The murder of George Floyd coupled with the COVID-19 pandemic led to cities and towns declaring racism a public health crisis.
The culmination of a racial reckoning in the country and the pandemic brought to the forefront many issues affecting communities of color. Across the state, many elected leaders chose to acknowledge racism and attack systemic changes head-on.
"Bloomfield has taken a very strong stance that we will not tolerate any form of racism here," said Bloomfield's Mayor Suzette DeBeatham-Brown. "It's important to realize that lack of medical insurance and being under-medicated that's a problem and we want to highlight these issues."
Cultural sensitivity training and hiring a diverse workforce are some of the steps being taken. The town council has approved a budget that will create a social worker position inside the police department.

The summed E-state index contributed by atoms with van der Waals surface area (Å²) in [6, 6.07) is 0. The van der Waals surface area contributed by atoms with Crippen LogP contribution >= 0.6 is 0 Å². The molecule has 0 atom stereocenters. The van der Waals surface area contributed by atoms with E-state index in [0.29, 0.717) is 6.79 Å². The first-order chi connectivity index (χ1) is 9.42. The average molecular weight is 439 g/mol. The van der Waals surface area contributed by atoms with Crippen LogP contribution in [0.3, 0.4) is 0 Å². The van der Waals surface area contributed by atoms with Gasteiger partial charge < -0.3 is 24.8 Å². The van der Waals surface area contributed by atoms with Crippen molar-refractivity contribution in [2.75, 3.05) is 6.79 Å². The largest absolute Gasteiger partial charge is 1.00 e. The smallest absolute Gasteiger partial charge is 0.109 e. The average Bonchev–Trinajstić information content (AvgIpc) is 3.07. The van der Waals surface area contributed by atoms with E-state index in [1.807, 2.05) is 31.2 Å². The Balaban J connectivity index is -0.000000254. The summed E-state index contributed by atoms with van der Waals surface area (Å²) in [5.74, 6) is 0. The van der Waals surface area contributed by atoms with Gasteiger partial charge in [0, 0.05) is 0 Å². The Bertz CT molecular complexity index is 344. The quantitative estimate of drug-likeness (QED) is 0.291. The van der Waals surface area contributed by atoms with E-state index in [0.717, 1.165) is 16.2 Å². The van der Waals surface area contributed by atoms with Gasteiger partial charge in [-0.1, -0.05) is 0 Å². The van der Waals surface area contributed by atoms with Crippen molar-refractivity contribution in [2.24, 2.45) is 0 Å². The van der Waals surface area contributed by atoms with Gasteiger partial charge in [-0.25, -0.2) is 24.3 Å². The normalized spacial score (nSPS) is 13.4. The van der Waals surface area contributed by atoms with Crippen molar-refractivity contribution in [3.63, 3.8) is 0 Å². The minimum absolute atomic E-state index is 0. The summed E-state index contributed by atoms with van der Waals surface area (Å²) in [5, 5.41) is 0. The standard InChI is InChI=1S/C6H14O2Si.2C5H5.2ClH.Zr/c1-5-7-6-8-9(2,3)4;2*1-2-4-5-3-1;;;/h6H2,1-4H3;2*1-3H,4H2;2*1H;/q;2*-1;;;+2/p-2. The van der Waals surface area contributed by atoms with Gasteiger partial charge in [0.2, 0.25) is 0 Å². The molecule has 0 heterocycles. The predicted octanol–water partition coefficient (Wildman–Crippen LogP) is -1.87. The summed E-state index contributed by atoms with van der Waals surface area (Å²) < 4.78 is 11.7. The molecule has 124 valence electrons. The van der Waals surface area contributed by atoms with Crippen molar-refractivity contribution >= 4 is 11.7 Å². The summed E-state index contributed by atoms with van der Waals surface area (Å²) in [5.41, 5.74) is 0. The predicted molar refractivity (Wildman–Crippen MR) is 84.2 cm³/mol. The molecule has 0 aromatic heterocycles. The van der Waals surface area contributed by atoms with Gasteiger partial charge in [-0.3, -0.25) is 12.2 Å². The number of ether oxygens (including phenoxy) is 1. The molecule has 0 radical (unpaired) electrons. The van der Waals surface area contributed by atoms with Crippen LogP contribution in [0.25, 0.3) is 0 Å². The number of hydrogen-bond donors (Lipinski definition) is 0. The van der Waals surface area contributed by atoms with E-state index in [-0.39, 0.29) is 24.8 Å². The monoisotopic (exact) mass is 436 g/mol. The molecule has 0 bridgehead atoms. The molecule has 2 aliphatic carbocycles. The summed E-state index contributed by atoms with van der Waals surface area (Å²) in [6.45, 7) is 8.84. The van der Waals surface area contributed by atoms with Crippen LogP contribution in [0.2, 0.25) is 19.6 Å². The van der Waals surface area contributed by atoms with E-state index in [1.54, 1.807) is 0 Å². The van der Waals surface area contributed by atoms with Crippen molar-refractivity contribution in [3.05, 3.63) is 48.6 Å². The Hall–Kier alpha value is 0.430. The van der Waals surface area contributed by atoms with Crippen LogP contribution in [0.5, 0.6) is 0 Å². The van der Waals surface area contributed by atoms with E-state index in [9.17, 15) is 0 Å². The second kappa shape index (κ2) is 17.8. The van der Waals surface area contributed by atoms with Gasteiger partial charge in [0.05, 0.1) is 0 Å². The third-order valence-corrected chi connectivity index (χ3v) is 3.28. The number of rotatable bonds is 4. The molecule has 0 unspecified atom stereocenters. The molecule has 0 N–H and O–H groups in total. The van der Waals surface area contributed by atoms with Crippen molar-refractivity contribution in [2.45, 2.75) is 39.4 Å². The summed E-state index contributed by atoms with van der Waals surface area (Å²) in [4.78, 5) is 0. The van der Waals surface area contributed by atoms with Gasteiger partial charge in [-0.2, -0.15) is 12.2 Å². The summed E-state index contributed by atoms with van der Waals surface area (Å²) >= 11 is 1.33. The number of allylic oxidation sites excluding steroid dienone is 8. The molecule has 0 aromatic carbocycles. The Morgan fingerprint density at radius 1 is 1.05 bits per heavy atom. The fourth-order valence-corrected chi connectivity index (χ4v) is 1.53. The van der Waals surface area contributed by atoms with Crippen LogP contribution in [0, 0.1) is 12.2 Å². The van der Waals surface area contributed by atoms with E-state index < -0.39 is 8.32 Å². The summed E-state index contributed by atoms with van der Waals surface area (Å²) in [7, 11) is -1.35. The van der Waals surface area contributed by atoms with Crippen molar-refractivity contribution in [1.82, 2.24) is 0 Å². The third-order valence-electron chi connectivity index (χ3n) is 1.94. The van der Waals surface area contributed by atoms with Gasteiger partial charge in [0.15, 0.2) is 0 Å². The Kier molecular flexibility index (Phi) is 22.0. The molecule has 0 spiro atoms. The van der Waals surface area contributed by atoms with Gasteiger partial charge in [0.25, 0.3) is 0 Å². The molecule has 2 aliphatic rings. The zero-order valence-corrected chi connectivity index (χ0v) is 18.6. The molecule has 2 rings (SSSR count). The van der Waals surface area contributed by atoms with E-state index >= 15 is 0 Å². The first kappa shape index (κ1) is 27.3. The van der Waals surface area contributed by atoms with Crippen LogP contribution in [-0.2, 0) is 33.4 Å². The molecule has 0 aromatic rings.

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Community organizations like Health Equity Solutions have started collecting data on the health disparities for municipalities.
"We want to be able to use this data to support others to now see the importance of collecting and additionally it will be used to identify the impact of racism on our population," said Ayesha Clarke, the deputy director of Health Equity Solutions. "This will help us have the ability for accessibility and transparency across our state."
Manchester also declared racism as a public health crisis. The town is collecting health disparities data and have created a resolution to ensure their hiring candidate pool is diverse. The town is also addressing issues with housing and making sure they have the resources to help those behind on their rent.
The decision to acknowledge the disparities is a great first step according to local health organizations and some activists.
"First you find the problem and then you begin to resolve the problem but we can't do that if we can't admit that racism is a big idea," said Ivelisse Correa, C.F.O of BLM860.